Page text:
Themes

The central theme of "To Seem The Stranger Lies My Lot, My Life" is the feeling of alienation and isolation. Hopkins uses the metaphor of a stranger to describe his sense of detachment from the world. He feels like an outsider, someone who does not belong. This feeling is intensified by his religious beliefs, which set him apart from the secular world. Hopkins was a devout Catholic, and his faith was an essential part of his life. However, he struggled with the tension between his religious beliefs and the modern world. This tension is reflected in the poem, where he describes himself as a "stranger" in a world that does not understand him.

Language

Hopkins' use of language in this poem is innovative and experimental. He employs a variety of techniques to create a unique and powerful effect. One of the most striking features of his language is his use of compound words. For example, he writes, "To seem the stranger lies my lot, my life / Among strangers." The use of "stranger lies" as a compound word creates a sense of ambiguity and uncertainty. It suggests that the speaker's identity is not fixed, but rather, it is something that is constantly changing and evolving.

Another technique that Hopkins uses is alliteration. He repeats the same consonant sound at the beginning of several words in a line. For example, he writes, "Fretted in his folded wings / As he rode our rocking and rising ridges." The repetition of the "r" sound creates a sense of movement and energy, which is appropriate for a poem that is about the speaker's struggle to find his place in the world.

Imagery

Hopkins' use of imagery in this poem is both vivid and powerful. He uses a variety of images to convey the sense of alienation and isolation that the speaker feels. For example, he writes, "I am gall, I am heartburn. / God's most deep decree / Bitter would have me taste." The use of the images of gall and heartburn suggests that the speaker is experiencing a sense of bitterness and discomfort. This is further reinforced by the image of God's decree, which suggests that the speaker's sense of alienation is part of a larger plan.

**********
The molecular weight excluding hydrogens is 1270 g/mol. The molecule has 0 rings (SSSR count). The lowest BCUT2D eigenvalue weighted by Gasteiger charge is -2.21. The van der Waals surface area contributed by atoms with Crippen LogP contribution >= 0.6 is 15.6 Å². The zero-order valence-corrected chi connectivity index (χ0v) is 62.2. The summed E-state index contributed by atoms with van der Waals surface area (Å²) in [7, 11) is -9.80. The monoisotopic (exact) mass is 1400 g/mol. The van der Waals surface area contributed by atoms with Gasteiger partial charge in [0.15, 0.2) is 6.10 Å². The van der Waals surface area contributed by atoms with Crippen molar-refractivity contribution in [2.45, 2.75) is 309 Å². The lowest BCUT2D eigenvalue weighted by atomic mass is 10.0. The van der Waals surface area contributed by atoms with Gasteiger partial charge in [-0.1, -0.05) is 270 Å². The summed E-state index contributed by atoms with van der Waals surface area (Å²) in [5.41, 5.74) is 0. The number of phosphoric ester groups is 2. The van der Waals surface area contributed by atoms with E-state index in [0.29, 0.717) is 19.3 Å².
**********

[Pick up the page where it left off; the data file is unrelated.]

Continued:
Another powerful image that Hopkins uses is that of the "stranger." He writes, "To seem the stranger lies my lot, my life / Among strangers." The use of this image creates a sense of distance and separation. It suggests that the speaker is not just physically separated from others, but that he is also emotionally and spiritually separated from them.

Conclusion

"To Seem The Stranger Lies My Lot, My Life" is a masterpiece of poetry that reflects Hopkins' struggle with his faith and his sense of alienation from the world. The poem is a powerful exploration of the themes of isolation and detachment, and it is filled with innovative language and vivid imagery. Hopkins' use of compound words, alliteration, and powerful images creates a unique and powerful effect that captures the reader's attention. This poem is a testament to Hopkins' exceptional talent as a poet and his ability to create works that are both beautiful and thought-provoking.